Back in August 2010, Word on Health brought you news that the FDA had given the green light for a stem cell therapy trial.
Given the enormous ethical and regulatory hurdles surrounding this controversial topic, we take our hats off to Geron Corporation who, on Monday, announced the enrolment of the first patient.
The primary objective of the Phase I study is to assess the safety and tolerability of the stem-cell therapy GRNOPC1 in patients with recent thoracic spinal cord injuries. The therapy is injected directly into the injured area and is hoped to restore spinal-cord function by triggering the production of myelin-producing cells, potentially allowing for new movement.
Spinal Cord Injury is caused by trauma to the spinal cord that results in loss of functions such as movement, sensation and bowel or bladder control. Every year approximately 12,000 people in the U.S. sustain spinal cord injuries. The most common causes are automobile accidents, falls, gunshot wounds and sports injuries.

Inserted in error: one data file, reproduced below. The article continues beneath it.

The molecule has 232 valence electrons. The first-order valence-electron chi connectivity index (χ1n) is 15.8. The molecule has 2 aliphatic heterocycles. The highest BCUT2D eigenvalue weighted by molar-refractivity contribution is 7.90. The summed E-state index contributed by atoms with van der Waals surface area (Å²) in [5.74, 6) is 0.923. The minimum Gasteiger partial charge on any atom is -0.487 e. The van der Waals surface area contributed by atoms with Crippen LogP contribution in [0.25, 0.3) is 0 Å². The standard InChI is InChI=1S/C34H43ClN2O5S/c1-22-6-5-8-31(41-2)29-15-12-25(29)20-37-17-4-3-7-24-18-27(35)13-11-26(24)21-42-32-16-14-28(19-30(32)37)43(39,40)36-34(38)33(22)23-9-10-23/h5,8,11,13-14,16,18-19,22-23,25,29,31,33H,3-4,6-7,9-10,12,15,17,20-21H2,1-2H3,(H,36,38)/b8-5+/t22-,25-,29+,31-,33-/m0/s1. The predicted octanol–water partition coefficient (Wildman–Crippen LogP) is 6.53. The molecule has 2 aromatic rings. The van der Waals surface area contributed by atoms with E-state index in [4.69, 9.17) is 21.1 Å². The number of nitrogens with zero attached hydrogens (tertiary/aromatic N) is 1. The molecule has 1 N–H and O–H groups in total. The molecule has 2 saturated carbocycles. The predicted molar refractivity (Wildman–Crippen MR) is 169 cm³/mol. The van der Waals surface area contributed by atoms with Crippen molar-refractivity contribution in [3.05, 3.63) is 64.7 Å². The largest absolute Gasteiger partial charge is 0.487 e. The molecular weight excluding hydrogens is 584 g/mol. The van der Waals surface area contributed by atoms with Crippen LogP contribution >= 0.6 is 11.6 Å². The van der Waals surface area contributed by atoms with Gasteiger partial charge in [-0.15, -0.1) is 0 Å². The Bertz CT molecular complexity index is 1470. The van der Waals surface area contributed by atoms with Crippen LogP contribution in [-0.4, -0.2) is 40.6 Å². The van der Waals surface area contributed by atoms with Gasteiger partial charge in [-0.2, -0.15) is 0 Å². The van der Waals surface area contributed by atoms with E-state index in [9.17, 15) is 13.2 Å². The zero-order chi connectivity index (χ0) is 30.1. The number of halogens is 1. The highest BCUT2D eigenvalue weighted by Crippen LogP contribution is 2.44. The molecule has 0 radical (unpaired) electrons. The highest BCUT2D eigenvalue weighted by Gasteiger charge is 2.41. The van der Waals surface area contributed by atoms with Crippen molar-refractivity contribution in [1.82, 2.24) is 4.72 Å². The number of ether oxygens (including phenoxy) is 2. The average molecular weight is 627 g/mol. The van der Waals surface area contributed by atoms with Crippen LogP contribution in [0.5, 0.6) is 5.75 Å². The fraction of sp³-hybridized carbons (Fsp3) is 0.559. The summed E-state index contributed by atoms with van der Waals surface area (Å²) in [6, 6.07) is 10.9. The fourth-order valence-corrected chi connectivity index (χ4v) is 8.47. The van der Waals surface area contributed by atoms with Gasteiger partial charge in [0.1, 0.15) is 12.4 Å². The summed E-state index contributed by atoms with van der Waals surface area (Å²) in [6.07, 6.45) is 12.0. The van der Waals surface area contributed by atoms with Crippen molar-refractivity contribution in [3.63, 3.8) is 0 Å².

The initiation of this Phase I study is thought to represent the first publicly known use of embryonic stem cells in humans.
According to Geron’s President and CEO, Thomas B. Okarma, Ph.D., M.D. “Initiating the GRNOPC1 clinical trial is a milestone for the field of human embryonic stem cell-based therapies. When we started working on this in 1999, many predicted that it would be a number of decades before a cell therapy would be approved for human clinical trials.”
In order to participate in the study, patients must be newly injured and receive the therapy within 14 days of the injury. The company has said it plans to enroll between eight and 10 patients in the US.
The trial is expected to take about two years to complete. Word on Health will be watching closely and will bring you further news as it breaks. In the meantime we’d love to hear from you about your thoughts on this.